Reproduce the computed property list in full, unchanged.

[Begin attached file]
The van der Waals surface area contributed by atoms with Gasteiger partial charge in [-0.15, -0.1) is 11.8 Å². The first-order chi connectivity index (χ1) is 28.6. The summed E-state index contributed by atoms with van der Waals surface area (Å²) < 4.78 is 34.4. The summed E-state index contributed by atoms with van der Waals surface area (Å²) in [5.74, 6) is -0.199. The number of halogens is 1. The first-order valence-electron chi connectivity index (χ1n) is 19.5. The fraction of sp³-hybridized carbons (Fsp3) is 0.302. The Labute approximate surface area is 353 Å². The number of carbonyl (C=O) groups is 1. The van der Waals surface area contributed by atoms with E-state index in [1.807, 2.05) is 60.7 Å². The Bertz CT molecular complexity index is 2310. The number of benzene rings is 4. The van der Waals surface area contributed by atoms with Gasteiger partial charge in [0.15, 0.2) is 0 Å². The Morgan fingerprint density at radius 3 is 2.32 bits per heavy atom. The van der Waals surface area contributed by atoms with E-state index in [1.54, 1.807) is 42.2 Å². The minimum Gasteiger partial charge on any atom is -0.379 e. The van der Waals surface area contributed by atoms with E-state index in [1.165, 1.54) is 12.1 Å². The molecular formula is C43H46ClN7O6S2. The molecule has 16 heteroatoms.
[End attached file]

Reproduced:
The van der Waals surface area contributed by atoms with Gasteiger partial charge in [-0.15, -0.1) is 11.8 Å². The first-order chi connectivity index (χ1) is 28.6. The summed E-state index contributed by atoms with van der Waals surface area (Å²) < 4.78 is 34.4. The summed E-state index contributed by atoms with van der Waals surface area (Å²) in [5.74, 6) is -0.199. The number of halogens is 1. The first-order valence-electron chi connectivity index (χ1n) is 19.5. The fraction of sp³-hybridized carbons (Fsp3) is 0.302. The Labute approximate surface area is 353 Å². The number of carbonyl (C=O) groups is 1. The van der Waals surface area contributed by atoms with E-state index in [1.807, 2.05) is 60.7 Å². The Bertz CT molecular complexity index is 2310. The number of benzene rings is 4. The van der Waals surface area contributed by atoms with Gasteiger partial charge in [0.15, 0.2) is 0 Å². The Morgan fingerprint density at radius 3 is 2.32 bits per heavy atom. The van der Waals surface area contributed by atoms with E-state index in [1.54, 1.807) is 42.2 Å². The minimum Gasteiger partial charge on any atom is -0.379 e. The van der Waals surface area contributed by atoms with E-state index in [1.165, 1.54) is 12.1 Å². The molecular formula is C43H46ClN7O6S2. The molecule has 16 heteroatoms.